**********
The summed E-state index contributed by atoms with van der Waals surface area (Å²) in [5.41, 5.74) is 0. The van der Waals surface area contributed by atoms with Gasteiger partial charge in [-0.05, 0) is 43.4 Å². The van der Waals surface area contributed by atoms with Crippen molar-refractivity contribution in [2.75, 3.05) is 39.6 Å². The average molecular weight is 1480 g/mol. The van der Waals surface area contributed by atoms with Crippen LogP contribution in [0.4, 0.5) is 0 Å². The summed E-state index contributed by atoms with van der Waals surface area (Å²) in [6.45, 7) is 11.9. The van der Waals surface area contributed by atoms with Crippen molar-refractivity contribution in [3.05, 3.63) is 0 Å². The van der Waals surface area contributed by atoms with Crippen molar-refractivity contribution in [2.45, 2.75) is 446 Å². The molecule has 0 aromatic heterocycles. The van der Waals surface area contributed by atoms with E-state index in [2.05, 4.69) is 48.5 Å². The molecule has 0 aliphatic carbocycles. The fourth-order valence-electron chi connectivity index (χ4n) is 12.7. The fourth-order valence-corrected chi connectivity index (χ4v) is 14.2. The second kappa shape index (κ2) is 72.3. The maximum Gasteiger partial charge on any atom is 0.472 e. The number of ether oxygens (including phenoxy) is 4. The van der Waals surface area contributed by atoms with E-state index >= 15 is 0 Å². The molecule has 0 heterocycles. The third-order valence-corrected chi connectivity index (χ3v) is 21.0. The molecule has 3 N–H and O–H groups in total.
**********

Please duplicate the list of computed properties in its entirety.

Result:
The summed E-state index contributed by atoms with van der Waals surface area (Å²) in [5.41, 5.74) is 0. The van der Waals surface area contributed by atoms with Gasteiger partial charge in [-0.05, 0) is 43.4 Å². The van der Waals surface area contributed by atoms with Crippen molar-refractivity contribution in [2.75, 3.05) is 39.6 Å². The average molecular weight is 1480 g/mol. The van der Waals surface area contributed by atoms with Crippen LogP contribution in [0.4, 0.5) is 0 Å². The summed E-state index contributed by atoms with van der Waals surface area (Å²) in [6.45, 7) is 11.9. The van der Waals surface area contributed by atoms with Crippen molar-refractivity contribution in [3.05, 3.63) is 0 Å². The van der Waals surface area contributed by atoms with Crippen molar-refractivity contribution in [2.45, 2.75) is 446 Å². The molecule has 0 aromatic heterocycles. The van der Waals surface area contributed by atoms with E-state index in [2.05, 4.69) is 48.5 Å². The molecule has 0 aliphatic carbocycles. The fourth-order valence-electron chi connectivity index (χ4n) is 12.7. The fourth-order valence-corrected chi connectivity index (χ4v) is 14.2. The second kappa shape index (κ2) is 72.3. The maximum Gasteiger partial charge on any atom is 0.472 e. The number of ether oxygens (including phenoxy) is 4. The van der Waals surface area contributed by atoms with E-state index >= 15 is 0 Å². The molecule has 0 heterocycles. The third-order valence-corrected chi connectivity index (χ3v) is 21.0. The molecule has 3 N–H and O–H groups in total.